Audio-Technica unveils new reference AT-ART1000 MC cartridge

Hand-crafted in Japan, the AT-ART1000 uses a direct-power system with the moving coil placed directly on top of the stylus tip. This means that the ‘direct’ signal transmission from the stylus tip to the moving coil won’t be affected by interference.

Audio-Technica says this allows the cartridge to pick up “even the most subtle sonic detail” and will “deliver unsurpassed transient response”.

The AT-ART1000 benefits from a diamond-tip stylus and a solid boron cantilever, a combination which Audio-Technica says can pick up information from the most complex of vinyl record grooves.

The coil itself is non-magnetic and features a 20µm diameter PCOCC (pure copper oho continuous cast) wire, which is able to produce an output voltage of 0.2 mV by having a 3 ohms coil placed in a 0.6mm gap.

Finally, the structure that supports the magnetic circuit and suspension system is made of titanium, a material known for its strength and anti-resonant properties, and usually reserved for Audio-Technica's top-of-the-range cartridges.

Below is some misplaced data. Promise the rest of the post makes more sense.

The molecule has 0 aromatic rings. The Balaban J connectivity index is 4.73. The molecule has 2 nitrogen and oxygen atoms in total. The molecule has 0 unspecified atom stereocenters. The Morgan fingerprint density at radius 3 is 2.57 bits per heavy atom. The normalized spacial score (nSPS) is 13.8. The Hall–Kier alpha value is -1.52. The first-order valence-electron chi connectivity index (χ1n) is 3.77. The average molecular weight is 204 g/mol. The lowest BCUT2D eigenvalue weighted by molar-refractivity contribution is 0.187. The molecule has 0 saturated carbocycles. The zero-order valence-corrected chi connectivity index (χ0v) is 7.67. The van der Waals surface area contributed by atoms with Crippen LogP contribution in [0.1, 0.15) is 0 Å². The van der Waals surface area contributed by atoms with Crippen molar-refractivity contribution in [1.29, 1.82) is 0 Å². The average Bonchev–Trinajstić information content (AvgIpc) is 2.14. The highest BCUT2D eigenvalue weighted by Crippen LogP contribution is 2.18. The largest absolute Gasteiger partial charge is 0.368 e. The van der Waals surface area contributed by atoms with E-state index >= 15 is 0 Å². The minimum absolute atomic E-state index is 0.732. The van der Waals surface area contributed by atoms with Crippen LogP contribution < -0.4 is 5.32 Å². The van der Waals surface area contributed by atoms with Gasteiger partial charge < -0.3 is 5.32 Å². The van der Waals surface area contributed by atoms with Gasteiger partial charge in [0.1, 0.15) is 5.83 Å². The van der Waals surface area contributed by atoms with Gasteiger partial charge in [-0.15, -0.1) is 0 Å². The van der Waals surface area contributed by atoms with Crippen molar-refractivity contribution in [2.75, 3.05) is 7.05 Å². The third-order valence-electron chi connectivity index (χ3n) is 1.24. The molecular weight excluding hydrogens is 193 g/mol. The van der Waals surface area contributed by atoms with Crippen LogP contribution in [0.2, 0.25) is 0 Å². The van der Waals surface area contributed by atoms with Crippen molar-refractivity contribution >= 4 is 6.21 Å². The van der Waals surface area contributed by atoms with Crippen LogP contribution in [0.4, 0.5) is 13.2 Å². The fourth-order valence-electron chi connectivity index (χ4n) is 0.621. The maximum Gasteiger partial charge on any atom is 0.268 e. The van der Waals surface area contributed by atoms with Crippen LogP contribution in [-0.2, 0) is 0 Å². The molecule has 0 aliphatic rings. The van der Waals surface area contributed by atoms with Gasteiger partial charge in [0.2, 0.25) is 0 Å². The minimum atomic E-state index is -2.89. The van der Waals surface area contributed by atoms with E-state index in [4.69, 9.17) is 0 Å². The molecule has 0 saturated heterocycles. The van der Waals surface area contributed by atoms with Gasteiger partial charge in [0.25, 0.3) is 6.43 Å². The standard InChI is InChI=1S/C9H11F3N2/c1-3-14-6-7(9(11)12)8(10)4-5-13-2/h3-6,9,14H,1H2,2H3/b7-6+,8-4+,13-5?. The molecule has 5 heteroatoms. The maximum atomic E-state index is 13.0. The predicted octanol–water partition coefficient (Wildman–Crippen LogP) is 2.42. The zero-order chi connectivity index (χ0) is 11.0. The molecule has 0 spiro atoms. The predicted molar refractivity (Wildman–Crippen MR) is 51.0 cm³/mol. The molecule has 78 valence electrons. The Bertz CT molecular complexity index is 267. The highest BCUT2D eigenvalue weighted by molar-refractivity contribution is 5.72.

“Our reference AT-ART1000 represents the pinnacle of more than 50 years of experience and expertise in the field [of phono cartridges],” said Yousuke Koizumi of Audio Technica Japan.

“We found some inspiration in the renowned Victor MC-L1000 cartridge of 1986 and charged our research and design engineers to imagine a Direct Power System of unsurpassed levels of precision and sophistication,” he added.

“I’m pleased to say we have achieved everything we set out to do. Our AT-ART1000 is truly the landmark cartridge we wanted to make.”

The Audio-Technica AT-ART1000 will be available exclusively from 50 specially selected ‘Excellence’ retailers worldwide in June, priced £4100.

Customers will be offered a paid Cartridge Rebuild Programme service, which provides a replacement of the whole assembly, including stylus tip, cantilever, coils and rubber dampers.

Max is a staff writer for What Hi-Fi?'s sister site, TechRadar, in Australia. But being the wonderful English guy he is, he helps out with content across a number of Future sites, including What Hi-Fi?. It wouldn't be his first exposure to the world of all things hi-fi and home cinema, as his first role in technology journalism was with What Hi-Fi? in the UK. Clearly he pined to return after making the move to Australia and the team have welcomed him back with arms wide open.